GULFPORT — City sewer fees could rise more than 22 percent this spring if the City Council approves a rate increase recommended by the city administration.
Similarly, water fees could rise 7.75 percent.
When comparing these rates to those charged by 11 municipalities and Pinellas County, the city would shift from ranking 10th to seventh for water and from the lowest to sixth for sewer service.
Earlier this year, Indian Rocks Beach increased its sewer fees by about 60 percent. St. Pete Beach is considering a 30 percent hike in its sewer fees.
Dan Carpenter, Gulfport's administrative services director, says the council will not vote on the rates until at least February. The earliest they would go into effect would be March, he said.
If they are approved, utility bills for the average water user (2,000 gallons a month) would be $43.24 a month, an increase of about $3. Customers using 4,000 gallons of water a month would pay $66.75 a month, a $6 increase over current rates.
"This is something we've got to do," said council member Bob Worthington during a recent workshop discussion.
"Nobody likes to pay more, but in order to maintain our system, we've got to do this," he said.
Before a decision is made, the council plans to hold another workshop, possibly a town hall meeting, to discuss the need to raise utility rates and other budget changes the city is considering for next year.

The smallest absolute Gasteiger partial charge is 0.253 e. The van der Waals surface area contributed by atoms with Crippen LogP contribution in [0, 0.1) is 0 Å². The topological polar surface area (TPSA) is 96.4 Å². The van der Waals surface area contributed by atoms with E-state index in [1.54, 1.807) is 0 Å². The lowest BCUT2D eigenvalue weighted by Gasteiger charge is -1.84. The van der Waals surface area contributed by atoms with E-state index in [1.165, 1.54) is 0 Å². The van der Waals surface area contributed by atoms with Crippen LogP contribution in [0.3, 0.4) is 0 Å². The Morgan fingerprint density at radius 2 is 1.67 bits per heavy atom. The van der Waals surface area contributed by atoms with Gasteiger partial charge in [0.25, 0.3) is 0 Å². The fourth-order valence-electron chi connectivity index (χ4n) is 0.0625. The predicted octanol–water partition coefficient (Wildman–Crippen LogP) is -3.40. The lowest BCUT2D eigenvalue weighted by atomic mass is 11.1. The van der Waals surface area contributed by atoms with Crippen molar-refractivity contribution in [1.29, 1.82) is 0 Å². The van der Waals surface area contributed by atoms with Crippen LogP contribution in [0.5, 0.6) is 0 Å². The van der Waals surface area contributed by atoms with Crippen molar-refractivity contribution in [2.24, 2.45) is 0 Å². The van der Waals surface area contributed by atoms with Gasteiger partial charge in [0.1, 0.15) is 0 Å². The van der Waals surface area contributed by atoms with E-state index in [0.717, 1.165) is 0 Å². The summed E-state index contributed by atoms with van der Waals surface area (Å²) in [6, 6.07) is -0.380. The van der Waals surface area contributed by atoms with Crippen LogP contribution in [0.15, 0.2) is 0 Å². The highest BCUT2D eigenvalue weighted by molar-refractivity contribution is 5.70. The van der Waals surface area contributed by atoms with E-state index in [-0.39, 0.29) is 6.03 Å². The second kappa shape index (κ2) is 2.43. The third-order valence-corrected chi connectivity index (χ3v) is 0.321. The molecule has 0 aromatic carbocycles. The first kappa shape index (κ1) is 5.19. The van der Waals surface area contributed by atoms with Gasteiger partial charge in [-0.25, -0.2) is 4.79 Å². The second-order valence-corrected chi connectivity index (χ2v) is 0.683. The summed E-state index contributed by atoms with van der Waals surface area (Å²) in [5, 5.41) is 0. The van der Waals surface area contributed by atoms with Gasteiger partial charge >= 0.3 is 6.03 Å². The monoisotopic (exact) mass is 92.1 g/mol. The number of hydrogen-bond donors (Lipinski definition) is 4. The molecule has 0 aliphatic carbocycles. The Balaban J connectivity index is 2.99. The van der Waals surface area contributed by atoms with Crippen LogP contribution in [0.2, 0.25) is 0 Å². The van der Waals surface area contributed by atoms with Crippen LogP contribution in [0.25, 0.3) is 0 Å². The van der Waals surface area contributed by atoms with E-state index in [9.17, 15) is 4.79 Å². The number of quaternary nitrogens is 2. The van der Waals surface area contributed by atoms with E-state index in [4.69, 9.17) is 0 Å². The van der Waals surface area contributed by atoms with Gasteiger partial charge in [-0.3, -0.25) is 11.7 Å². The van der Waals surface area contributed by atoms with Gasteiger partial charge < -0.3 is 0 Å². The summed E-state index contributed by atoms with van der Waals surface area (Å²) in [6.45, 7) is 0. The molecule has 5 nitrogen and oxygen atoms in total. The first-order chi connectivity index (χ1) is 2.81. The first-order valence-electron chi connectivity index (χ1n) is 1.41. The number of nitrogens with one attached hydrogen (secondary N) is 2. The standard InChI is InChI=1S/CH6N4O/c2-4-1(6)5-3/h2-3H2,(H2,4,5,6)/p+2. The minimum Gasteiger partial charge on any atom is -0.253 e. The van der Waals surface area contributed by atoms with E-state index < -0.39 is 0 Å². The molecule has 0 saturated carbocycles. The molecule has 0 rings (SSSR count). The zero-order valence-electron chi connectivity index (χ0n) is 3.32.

Interim City Manager Jim O'Reilly said the city would continue to use transfers from the utility fund to help pay for general city operations. For example, the city transferred more than $1-million from its utility fund this year to balance its overall budget.
In the past, the city subsidized cost increases for water and sewage treatment, a practice that is no longer affordable or even legal, he said.
The city purchases water from St. Petersburg and sends its waste water to St. Petersburg for treatment. Under the original agreement with that city, Gulfport is prohibited from charging its residents less for water and sewer services than St. Petersburg charges its residents.
Gulfport must raise its rates, he said, just to meet that contract obligation.
In addition, the utility fund reserve must be replenished to allow the city to continue rehabilitating its water and sewer systems.
As another option, O'Reilly said, his staff has begun preliminary discussions to see if either Pinellas County or St. Petersburg would be interested in taking over Gulfport's water and sewer systems.